Some 6,800 American servicemen lost their lives capturing Iwo. The island was a godsend for the 2,500 B-29 crews, like Wachter’s, that made an emergency landing there. Ten men flew in each of those heavy bombers that landed on the island. Most of them probably wouldn’t have made it all the way back to their base hundreds of miles farther away.

B-29s from Lemay’s 20th Air Force literally sank all of the Japanese oil refineries by war’s end. Most of these refineries were built on reclaimed land, and when they were bombed the built-up land receded back into the sea. The Japanese had no way to produce gasoline for their war machine. This critical shortage helped bring their armies and navies to a standstill.

“It was 3 p.m. Aug. 14, 1945, when we flew off Guam on our last mission along with 35 other B-29s from our squadron,” Wachter said. “It was more than a seven-hour one-way flight to the oil refinery we were to bomb that night.

“The mission was calculated so close because of our gas-consumption problem. We flew the entire mission at 12,000 feet. Our engineer was constantly leaning out the gas mixture to our engines to extend the distance our bomber could fly. We lost several bombers on the return flight because they ran out of gas on the way back,” he said.

“By the time we flew over the target in the middle of the formation at midnight, it was ablaze. We approached the refinery in single file and dropped our bombs one after the other,” Wachter said. “It was one big terrible fire below us with dozens of explosions everywhere.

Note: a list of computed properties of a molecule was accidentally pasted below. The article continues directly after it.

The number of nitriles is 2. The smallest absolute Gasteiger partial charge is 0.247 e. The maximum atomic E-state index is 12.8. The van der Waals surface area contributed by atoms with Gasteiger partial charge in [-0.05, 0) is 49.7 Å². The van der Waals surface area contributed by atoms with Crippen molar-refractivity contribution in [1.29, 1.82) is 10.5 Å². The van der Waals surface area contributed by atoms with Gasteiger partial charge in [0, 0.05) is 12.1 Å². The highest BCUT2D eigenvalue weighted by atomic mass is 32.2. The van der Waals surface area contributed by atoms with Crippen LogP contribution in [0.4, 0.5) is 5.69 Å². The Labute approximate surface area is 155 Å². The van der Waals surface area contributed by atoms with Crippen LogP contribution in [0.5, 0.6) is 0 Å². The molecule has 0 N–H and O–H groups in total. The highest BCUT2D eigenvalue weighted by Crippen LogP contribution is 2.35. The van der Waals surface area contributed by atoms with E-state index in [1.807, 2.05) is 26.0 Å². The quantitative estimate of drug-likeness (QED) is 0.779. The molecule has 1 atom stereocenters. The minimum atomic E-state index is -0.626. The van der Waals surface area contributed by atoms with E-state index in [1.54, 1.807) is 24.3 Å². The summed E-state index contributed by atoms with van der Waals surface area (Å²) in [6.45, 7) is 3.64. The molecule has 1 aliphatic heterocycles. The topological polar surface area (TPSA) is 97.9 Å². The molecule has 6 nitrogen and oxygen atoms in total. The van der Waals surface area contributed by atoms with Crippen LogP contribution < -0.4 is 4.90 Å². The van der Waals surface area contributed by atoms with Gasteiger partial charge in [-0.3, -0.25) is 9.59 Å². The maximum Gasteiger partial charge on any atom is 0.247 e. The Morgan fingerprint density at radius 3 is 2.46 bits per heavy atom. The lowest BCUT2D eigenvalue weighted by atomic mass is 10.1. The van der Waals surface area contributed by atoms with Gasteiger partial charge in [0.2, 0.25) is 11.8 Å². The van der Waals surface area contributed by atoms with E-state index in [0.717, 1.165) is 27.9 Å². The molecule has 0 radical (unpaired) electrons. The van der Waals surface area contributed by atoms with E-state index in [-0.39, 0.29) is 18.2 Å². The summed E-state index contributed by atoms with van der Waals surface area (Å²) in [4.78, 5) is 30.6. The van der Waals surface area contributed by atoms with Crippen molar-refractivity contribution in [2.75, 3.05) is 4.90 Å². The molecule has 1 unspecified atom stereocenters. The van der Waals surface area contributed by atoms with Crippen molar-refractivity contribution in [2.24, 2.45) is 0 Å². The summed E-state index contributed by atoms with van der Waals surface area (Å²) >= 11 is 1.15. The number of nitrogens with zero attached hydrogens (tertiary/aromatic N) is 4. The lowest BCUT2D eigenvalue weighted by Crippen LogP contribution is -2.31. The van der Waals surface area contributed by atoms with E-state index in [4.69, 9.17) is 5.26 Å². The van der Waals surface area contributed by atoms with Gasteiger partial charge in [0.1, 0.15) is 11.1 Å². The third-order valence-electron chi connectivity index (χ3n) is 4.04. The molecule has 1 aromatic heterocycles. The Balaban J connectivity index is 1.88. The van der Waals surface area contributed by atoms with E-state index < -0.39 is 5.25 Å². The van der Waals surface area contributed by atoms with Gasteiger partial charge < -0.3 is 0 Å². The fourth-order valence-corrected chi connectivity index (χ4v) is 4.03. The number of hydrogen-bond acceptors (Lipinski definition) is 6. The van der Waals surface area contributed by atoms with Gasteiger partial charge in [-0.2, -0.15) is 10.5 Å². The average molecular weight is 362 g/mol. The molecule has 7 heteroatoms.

“On our seven-hour return flight, our major concern was gasoline. When the wheels of our B-29 touched down on the runway back on Guam about 5 p.m. the following afternoon, Aug. 15, 1945, our number four engine conked out. Then our number two engine quit and we coasted to a stop. We had run out of fuel,” he said.

“When we landed, our ground crew and everybody else on base were firing a lot of guns in the air. We were told the war was over and they were celebrating,” Wachter said. “We had flown off to bomb the last Japanese oil refinery on the day they surrendered and returned to base the following day after the war was over.”

The war for the crew of “Old Upper Cut” wasn’t quite over yet. They spent the next few days flying care packages to American POWs held as prisoners of war in Japan.

“On the roof of a building in a POW compound near Tokyo was a banner that read, ‘Pappy is Here,'” Wachter recalled.

The famed Marine flying ace, Medal of Honor recipient and commander of the “Black Sheep Squadron” Pappy Boyington was shot down a year or so earlier and taken prisoner. He survived the camp and went on to become a war hero, but much of his later life after the war was a disaster.